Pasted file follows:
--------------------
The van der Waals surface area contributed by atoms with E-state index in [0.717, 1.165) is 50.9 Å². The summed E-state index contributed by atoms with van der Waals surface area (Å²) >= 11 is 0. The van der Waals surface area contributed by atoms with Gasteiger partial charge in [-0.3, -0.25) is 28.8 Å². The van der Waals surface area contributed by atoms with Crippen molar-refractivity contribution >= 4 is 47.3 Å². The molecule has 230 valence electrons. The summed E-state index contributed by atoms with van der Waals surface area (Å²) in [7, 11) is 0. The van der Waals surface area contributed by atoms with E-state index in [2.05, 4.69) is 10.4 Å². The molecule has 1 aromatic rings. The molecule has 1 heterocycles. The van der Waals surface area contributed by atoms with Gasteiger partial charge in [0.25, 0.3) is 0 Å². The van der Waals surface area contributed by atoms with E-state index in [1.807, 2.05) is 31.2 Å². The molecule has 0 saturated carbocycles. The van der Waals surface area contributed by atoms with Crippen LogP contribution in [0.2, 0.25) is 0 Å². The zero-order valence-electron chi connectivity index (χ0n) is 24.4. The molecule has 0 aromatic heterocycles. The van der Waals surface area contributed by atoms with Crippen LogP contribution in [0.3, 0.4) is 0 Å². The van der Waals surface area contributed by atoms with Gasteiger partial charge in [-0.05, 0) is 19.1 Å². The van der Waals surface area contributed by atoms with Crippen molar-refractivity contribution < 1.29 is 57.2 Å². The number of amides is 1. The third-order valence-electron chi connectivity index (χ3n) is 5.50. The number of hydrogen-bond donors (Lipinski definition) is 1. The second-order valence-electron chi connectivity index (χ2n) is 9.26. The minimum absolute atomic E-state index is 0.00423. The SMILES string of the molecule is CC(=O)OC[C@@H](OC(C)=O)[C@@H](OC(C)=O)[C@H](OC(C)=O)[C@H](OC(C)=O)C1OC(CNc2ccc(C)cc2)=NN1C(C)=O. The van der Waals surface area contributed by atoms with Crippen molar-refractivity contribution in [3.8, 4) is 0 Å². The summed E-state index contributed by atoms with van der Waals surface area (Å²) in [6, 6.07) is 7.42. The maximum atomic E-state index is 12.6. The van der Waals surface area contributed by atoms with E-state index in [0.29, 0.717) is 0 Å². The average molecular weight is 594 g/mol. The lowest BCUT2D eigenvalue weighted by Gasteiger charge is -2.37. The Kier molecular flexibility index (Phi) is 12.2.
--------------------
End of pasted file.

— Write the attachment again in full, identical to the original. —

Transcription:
The van der Waals surface area contributed by atoms with E-state index in [0.717, 1.165) is 50.9 Å². The summed E-state index contributed by atoms with van der Waals surface area (Å²) >= 11 is 0. The van der Waals surface area contributed by atoms with Gasteiger partial charge in [-0.3, -0.25) is 28.8 Å². The van der Waals surface area contributed by atoms with Crippen molar-refractivity contribution >= 4 is 47.3 Å². The molecule has 230 valence electrons. The summed E-state index contributed by atoms with van der Waals surface area (Å²) in [7, 11) is 0. The van der Waals surface area contributed by atoms with E-state index in [2.05, 4.69) is 10.4 Å². The molecule has 1 aromatic rings. The molecule has 1 heterocycles. The van der Waals surface area contributed by atoms with Gasteiger partial charge in [0.25, 0.3) is 0 Å². The van der Waals surface area contributed by atoms with E-state index in [1.807, 2.05) is 31.2 Å². The molecule has 0 saturated carbocycles. The van der Waals surface area contributed by atoms with Crippen LogP contribution in [0.2, 0.25) is 0 Å². The zero-order valence-electron chi connectivity index (χ0n) is 24.4. The molecule has 0 aromatic heterocycles. The van der Waals surface area contributed by atoms with Crippen LogP contribution in [0.3, 0.4) is 0 Å². The van der Waals surface area contributed by atoms with Gasteiger partial charge in [-0.05, 0) is 19.1 Å². The van der Waals surface area contributed by atoms with Crippen molar-refractivity contribution < 1.29 is 57.2 Å². The number of amides is 1. The third-order valence-electron chi connectivity index (χ3n) is 5.50. The number of hydrogen-bond donors (Lipinski definition) is 1. The second-order valence-electron chi connectivity index (χ2n) is 9.26. The minimum absolute atomic E-state index is 0.00423. The SMILES string of the molecule is CC(=O)OC[C@@H](OC(C)=O)[C@@H](OC(C)=O)[C@H](OC(C)=O)[C@H](OC(C)=O)C1OC(CNc2ccc(C)cc2)=NN1C(C)=O. The van der Waals surface area contributed by atoms with Crippen molar-refractivity contribution in [3.8, 4) is 0 Å². The summed E-state index contributed by atoms with van der Waals surface area (Å²) in [6, 6.07) is 7.42. The maximum atomic E-state index is 12.6. The van der Waals surface area contributed by atoms with E-state index in [0.29, 0.717) is 0 Å². The average molecular weight is 594 g/mol. The lowest BCUT2D eigenvalue weighted by Gasteiger charge is -2.37. The Kier molecular flexibility index (Phi) is 12.2.